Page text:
The session is Mar 13 from 7:00-8:50 AM at Crowne Plaza Mpls West (formerly Radisson Plymouth), 3131 Campus Drive, Plymouth, MN 55441. Cost is $34 ($32.30 for Council members) before Feb 28 (MCQ members should call 651.209.8991 for discount). For more information, visit http://www.pmi-mn.org/.

The Power of Purpose-Centered Strategic Planning — Association for Strategic Planning 3/27

The Association for Strategic Planning-Minnesota Chapter, an alliance partner of the MN Council for Quality, is pleased to announce its next meeting: “The Power of Purpose-Centered Strategic Planning.” The session is facilitated by Todd Voit, general manager of Immedia, and Diane Nettifee, president of Magis Ventures (both also Council members!).

In 2010, Immedia embarked on a journey to discover their purpose. They felt they had a purpose that went deeper than creating profit. The result was a purpose that is now owned at all levels of the company and is used in driving everything from strategy to tactics and cultural norms. Diane and Todd will present some practical applications of how Purpose inspires strategy to create a winning formula.

Registration, networking, and breakfast is at 7:00 AM; the program is from 7:45-9:00 AM. The meeting location is the University of St. Thomas, 1000 LaSalle Ave in Minneapolis, Opus Hall 202. Advance cost is $35 to the public or $25 for members of Council. For more information or to register, contact Laurieberickson@msn.com or visit http://www.strategyplus.org/chapters/Minnesota.php.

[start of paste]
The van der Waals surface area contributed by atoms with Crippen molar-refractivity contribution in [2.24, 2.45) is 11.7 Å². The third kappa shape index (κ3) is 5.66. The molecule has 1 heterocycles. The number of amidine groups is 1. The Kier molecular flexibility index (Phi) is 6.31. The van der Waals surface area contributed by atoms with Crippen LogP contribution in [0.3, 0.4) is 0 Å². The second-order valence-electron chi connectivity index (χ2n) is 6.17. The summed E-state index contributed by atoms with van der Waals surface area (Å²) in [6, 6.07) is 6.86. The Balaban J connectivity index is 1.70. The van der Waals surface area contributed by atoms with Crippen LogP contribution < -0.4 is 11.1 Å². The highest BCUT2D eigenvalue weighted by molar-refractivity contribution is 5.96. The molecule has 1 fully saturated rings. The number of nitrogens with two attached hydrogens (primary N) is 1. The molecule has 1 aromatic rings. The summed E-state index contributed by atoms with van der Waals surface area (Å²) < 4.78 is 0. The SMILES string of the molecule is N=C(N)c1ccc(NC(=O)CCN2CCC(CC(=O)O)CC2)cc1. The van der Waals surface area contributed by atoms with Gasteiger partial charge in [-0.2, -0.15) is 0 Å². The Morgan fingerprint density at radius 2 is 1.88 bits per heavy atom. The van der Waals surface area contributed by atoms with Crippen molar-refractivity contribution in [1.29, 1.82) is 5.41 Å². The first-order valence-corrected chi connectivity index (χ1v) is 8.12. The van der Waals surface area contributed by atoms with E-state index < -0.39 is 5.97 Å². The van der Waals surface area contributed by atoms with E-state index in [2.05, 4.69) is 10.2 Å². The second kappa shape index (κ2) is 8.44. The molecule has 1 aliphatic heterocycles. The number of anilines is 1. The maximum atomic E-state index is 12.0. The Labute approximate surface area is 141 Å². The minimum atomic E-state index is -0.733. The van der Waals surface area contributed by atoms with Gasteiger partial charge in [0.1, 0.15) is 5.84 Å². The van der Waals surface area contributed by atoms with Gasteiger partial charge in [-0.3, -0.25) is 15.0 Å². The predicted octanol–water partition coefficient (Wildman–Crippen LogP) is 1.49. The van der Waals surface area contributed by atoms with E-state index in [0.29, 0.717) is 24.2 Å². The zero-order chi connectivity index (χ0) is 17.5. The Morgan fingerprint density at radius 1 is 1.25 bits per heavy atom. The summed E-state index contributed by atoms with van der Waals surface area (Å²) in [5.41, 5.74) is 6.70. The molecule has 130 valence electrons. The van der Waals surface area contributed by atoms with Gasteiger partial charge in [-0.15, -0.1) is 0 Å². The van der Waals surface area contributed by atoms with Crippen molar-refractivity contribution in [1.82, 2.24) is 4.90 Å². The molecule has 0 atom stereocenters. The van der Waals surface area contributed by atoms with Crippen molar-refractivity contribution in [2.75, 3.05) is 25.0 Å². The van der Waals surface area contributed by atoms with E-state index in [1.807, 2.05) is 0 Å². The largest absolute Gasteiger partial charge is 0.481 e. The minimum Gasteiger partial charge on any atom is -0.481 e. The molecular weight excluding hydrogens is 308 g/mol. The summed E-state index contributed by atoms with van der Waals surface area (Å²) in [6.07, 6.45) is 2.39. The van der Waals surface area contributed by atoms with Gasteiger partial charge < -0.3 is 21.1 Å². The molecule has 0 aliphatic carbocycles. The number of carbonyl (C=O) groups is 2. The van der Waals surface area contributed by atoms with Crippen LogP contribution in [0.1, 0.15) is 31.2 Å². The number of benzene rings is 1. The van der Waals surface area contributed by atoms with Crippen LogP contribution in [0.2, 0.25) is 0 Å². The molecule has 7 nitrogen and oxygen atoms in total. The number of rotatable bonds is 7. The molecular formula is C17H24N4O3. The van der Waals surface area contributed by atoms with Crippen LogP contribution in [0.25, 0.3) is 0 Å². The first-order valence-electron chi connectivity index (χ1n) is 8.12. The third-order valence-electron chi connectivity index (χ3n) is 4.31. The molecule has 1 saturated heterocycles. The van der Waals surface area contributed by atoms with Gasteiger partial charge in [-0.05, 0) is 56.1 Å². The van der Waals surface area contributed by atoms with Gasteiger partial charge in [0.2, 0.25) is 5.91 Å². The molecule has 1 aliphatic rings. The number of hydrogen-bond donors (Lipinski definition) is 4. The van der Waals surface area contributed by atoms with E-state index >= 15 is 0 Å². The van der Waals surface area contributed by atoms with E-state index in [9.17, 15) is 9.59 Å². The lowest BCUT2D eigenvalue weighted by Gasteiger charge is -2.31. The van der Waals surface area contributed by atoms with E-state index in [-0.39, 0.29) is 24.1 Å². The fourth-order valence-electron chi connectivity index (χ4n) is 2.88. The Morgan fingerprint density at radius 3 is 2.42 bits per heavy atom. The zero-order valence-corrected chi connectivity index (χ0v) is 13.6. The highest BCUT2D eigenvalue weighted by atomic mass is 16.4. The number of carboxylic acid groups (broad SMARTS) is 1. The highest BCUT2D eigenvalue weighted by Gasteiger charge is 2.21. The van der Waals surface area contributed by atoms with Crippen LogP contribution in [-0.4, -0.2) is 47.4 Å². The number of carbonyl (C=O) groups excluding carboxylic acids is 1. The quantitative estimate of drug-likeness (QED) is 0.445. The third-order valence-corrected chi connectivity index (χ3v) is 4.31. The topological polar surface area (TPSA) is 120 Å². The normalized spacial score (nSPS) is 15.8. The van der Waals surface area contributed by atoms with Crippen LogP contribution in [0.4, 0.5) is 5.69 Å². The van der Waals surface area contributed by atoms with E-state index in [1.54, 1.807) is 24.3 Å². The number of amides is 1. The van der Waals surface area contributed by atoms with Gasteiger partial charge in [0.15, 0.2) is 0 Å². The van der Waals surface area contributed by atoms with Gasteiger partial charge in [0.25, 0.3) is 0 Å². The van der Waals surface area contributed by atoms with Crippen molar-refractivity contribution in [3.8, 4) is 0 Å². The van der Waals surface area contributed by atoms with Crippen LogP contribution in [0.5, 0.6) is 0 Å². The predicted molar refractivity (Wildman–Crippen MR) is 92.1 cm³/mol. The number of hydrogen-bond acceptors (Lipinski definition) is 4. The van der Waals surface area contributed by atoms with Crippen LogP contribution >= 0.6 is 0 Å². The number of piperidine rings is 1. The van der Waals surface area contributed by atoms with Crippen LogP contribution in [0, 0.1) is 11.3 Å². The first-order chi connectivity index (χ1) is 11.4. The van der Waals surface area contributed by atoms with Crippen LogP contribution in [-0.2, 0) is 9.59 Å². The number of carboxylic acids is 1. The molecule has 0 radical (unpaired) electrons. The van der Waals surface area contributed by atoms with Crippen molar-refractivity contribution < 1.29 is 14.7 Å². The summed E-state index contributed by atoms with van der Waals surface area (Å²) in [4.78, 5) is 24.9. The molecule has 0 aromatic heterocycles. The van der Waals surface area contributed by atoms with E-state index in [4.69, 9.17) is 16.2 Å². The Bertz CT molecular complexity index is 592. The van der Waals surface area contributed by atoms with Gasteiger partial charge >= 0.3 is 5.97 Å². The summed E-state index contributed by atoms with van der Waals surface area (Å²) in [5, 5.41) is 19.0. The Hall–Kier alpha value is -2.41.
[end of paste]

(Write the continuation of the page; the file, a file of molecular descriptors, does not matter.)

Creating Advantage in Today’s Challenging World — MN ASQ Professional Summit 4/2

Join our partner, ASQ, for their first annual Professional Summit April 2-3 at the Earle Brown Heritage Center in Brooklyn Center. The Summit them is “Creating Advantage in Today’s Challenging World.”

Businesses today are facing chal­lenges unlike any they have ever experienced. Changing economic conditions are coinciding with a rapidly evolving business and technology environment, creating both daunting challenges and exciting new opportunities. These forces of change have given us all a new understanding of – and appreciation for – a fundamental shift taking place in the way people live, work and interact. It’s a different world view, one that demands new and better ways of doing business

The Summit is Monday, April 2, with a second day of post-Summit workshops on April 3. Costs range from $275 to $620, depending on member status, early bird discounts, and attending one or both days. For more information or to register, visit http://www.mnasq.org/summit/ .